Intrusive AI: The municipality of Trento must pay a fine of 50,000 euros for misusing artificial intelligence and violating citizens’ privacy. The case is emblematic and well represents the risks that the misuse of AI can generate on the population and its security. The Italian Data Protection Authority has negatively assessed the way in which the Marvel and Protector research projects in which the Municipality of Trento participates handle citizens’ personal data.
Marvel: Multimodal Extreme Scale Data Analytics for Smart Cities Environments is an EU-funded Cordis project for audio-visual scene recognition and event detection in a smart city context. The project involves the collection, analysis, and extraction of data from streaming multimodal audio-visual material through the use of AI. It also collects anonymised data from footage recorded by video surveillance cameras and audio obtained from microphones placed ad hoc in the city streets. This data is analysed using AI to detect public safety risk events automatically.
The second stage
Protector: PROTECTing places of worship is instead the project of the ISFP programme to ‘intensify the security of places of worship’ with the help of technological tools to analyse ‘heterogeneous data sources’ such as surveillance cameras, websites, and social networks with the support of artificial intelligence. It collects data from video surveillance footage (without audio) and analyses hate messages and comments on social networks to extract any information of interest to the police. The Protector ended on 30 April 2023, focused mainly on places of worship, and linked to the Belgian police and the Bulgarian Ministry of the Interior, and included the collection and analysis, using automated analysis techniques, of hate messages posted on the former Twitter platform (now ‘X’) and comments posted on the YouTube platform.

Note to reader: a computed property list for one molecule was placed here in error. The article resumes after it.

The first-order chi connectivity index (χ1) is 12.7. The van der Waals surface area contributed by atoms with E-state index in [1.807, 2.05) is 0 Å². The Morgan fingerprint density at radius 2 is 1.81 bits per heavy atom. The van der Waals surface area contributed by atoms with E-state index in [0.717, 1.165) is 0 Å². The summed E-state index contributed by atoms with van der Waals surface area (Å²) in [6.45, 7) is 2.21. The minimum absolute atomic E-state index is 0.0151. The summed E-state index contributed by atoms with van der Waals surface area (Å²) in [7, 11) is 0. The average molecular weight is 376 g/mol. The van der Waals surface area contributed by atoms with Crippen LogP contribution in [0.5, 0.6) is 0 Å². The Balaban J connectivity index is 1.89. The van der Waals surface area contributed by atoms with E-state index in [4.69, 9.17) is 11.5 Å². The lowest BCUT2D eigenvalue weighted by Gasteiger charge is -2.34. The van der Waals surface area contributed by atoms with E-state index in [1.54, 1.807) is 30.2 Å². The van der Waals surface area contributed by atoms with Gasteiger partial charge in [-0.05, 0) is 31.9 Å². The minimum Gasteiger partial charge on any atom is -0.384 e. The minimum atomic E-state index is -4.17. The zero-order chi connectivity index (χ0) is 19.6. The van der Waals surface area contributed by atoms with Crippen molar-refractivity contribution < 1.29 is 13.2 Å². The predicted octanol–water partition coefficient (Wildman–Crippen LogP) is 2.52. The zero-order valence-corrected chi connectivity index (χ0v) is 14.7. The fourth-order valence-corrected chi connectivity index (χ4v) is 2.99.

The Municipality of Trento, the Garante wrote in the communiqué, ‘has failed to prove the existence of any legal framework capable of justifying the processing of personal data’ (among other things, shared with third parties), thus violating the rights and freedoms of individuals. There is also unlawful processing of personal data, insufficient anonymisation techniques, lack of transparency in the information on data processing, and no evidence of having carried out an impact assessment.
Italian Big Bros
The Garante launched the investigation after learning of the initiative from the local press and immediately asked the municipality for the legal basis of ‘Big Brother’ in the Trentino style and how very sensitive data was processed. The municipality vainly opposed the partnership with the EU Commission, the purpose of prosecuting crimes (here it was more a matter of ‘preventing them’) and the (minimal) signs installed in the city to inform passers-by. For the Authority, on the other hand, not even an adequate (and mandatory) data protection impact assessment was carried out, also in view of the possible consequences for the parties concerned arising from the ‘processing of particularly sensitive information such as the content of conversations, data relating to crimes and data relating to religious beliefs’. Hence, the penalty, in any case, is reduced to 1/40 of the maximum, which would be 20 million for the pre-police.